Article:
The elevator opened and she stepped into a hallway. Immediately four of her native supporters turned towards her and clicked shut their eyeholes, kneeling low on all fours. She felt all the hair on her body stand on end as the hall was filled with a low buzzing. The many bits and pieces of shell on their bodies vibrated, creating a lively song of percussion, and bringing a smile to her lips. She had had a hard time learning the complex language of vibration from her people, especially since she could not detect the subtle undertones of the bass-like electromagnetic currents they used to create them. But this phrase she knew easily, because she heard it every time she chose to walk among them. “The Green Goddess,” they cried out, their tempo at fastest speed to show respect. “Mother of the Stars.”
She reached out, and they gathered around her, allowing her to trail her fingers across the smooth surface of their shells. She was glad they seemed to consider it a kind of blessing, because she loved the feel of their armored bodies, and the slight electric charge that run up her arm when she touched them. They ended their buzzing/chattering and waited quietly
“What are you all doing out here?” she asked. “I told you before, you don’t have to guard me. No one is going to hurt me.” One of the Woken, a young male whose head-shell came just up to her shoulder, buzzed in response. His name was Gift. His shell was of a deep, rich chocolate color, with beautiful patterns in blood red all over his body. She bit her lip as she tried to understand his ‘words.’ “Danger, threats,” she understood that much. “Red, Devil.” She paused. Red Devil. They meant Brand. His army had been outside the city for the past few hours, though it was now destroyed. No doubt they worried he might have gotten some of his minions inside, to attack her directly. Well, they were always worried about her, after all. It wasn’t their fault they didn’t understand that the seven ‘devils’ conquering their world were her all acquaintances of hers, some friends, none hated. She’d never had the courage to try and explain the nature of their relationships to her people. Would they still love her if they knew she was just another demon?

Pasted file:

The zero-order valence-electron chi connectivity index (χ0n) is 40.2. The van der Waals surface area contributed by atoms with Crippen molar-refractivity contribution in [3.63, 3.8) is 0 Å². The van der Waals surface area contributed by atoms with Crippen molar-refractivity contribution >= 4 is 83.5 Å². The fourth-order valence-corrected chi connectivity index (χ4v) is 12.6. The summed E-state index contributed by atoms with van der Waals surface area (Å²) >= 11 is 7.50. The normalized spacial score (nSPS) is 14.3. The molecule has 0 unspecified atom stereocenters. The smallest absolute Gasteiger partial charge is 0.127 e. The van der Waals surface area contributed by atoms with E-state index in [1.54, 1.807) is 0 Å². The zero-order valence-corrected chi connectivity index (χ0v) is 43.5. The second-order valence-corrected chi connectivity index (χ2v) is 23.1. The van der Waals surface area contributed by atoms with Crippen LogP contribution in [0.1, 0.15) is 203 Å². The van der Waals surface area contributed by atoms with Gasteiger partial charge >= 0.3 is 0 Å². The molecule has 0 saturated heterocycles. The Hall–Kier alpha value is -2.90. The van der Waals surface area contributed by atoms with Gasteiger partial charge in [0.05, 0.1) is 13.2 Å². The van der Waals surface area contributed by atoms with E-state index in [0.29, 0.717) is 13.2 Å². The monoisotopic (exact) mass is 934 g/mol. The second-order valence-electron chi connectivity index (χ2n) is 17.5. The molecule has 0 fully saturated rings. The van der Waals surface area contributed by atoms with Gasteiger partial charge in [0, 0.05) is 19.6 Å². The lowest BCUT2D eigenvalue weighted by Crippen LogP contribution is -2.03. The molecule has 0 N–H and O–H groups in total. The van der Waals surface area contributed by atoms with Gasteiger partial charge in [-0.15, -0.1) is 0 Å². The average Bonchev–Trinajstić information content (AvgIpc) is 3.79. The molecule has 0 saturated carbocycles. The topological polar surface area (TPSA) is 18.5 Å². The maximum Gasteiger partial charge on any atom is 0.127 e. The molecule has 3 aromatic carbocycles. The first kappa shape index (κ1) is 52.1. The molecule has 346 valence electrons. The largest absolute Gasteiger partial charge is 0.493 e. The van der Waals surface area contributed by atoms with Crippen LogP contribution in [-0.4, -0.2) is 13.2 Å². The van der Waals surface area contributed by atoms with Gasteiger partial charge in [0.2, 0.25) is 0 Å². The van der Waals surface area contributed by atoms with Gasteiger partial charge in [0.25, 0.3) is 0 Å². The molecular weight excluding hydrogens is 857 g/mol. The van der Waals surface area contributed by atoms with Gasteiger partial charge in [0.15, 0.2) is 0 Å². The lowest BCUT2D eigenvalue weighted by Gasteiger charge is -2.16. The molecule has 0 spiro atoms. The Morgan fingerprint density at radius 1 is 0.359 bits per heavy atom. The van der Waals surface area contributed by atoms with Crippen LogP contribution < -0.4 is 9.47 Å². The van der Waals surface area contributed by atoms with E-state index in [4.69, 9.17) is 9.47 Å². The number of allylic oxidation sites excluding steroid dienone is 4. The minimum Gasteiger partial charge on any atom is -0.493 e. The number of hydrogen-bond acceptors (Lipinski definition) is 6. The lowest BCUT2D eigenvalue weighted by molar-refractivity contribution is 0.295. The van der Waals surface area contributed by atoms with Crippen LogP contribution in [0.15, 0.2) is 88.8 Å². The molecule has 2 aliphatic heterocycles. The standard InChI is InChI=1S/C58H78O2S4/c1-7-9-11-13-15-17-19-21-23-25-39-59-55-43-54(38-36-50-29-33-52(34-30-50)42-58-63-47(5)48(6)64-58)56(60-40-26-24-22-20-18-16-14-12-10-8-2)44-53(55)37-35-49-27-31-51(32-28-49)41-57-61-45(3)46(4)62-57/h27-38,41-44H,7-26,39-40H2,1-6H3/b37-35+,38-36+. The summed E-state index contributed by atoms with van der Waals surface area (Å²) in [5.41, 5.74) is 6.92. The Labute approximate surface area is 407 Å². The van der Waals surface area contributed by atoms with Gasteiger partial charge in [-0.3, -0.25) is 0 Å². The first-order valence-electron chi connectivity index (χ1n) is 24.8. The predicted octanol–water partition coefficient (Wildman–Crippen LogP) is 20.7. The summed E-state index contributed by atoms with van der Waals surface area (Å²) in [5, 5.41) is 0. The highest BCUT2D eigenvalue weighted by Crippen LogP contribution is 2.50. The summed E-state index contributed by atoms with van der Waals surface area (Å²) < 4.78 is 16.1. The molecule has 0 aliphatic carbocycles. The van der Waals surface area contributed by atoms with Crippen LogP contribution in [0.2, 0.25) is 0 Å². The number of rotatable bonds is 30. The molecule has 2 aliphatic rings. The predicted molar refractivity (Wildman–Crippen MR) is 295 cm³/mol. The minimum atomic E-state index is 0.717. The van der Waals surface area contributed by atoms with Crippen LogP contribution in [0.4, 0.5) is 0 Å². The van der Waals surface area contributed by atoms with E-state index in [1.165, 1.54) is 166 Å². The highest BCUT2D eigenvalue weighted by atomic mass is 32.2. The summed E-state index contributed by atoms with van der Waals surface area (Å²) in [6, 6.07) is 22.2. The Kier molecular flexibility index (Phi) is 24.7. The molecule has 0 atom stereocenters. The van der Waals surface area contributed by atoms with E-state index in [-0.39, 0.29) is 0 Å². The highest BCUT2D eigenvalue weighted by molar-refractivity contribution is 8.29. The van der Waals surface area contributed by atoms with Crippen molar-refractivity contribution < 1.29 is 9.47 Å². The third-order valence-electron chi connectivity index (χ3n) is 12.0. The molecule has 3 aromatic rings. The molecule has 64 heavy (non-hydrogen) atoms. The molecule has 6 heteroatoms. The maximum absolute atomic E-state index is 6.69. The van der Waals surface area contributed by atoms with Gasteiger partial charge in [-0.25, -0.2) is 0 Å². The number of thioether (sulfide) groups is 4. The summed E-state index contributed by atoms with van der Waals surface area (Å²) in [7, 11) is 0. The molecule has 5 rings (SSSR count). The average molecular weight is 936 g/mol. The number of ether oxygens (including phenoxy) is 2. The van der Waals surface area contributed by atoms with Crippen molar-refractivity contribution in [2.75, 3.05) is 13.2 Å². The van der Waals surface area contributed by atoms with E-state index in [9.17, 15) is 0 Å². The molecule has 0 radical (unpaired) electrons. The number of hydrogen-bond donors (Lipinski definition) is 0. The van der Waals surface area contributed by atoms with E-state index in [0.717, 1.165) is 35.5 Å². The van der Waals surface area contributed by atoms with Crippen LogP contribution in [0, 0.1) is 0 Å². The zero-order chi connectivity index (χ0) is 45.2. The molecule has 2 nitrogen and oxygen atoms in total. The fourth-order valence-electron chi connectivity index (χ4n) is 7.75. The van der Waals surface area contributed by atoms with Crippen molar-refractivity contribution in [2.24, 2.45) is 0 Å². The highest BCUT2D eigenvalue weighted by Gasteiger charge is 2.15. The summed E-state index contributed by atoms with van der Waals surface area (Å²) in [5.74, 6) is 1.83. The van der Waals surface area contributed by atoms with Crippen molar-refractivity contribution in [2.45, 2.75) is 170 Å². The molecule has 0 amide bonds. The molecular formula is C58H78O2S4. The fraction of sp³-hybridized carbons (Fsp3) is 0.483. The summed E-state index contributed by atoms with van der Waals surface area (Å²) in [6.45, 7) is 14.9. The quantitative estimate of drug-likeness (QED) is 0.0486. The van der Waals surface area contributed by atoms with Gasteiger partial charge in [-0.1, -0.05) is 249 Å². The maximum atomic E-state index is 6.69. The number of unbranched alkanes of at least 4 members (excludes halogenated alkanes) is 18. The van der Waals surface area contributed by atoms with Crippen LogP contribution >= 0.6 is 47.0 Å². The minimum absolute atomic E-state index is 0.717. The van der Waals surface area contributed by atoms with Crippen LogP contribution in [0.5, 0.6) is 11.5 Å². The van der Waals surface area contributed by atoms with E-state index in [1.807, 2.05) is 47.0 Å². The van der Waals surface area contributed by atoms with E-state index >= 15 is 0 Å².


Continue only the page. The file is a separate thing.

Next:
“I will be fine. The red army is gone, and my machines will defend me. It’s unnecessary for you to watch over me too, though I do appreciate it,” she told them. Not to mention, pointless, she couldn’t help thinking. Unarmed as they were, a single spider tank could slaughter them by the hundreds.
“Do you have need?” Believer asked, vibrating very slowly. She liked Believer. Her shell was a magnificent shade of pink, patterned in pure white, and she stood taller than Jayle, which made her feel more like her actual age, older than Jayle’s parents. And she was one of the only Woken who would actually ‘talk’ slowly to her. Woken vibrated very quickly when showing deference, so as to take up as little of her time as possible. Which made it very difficult to understand them.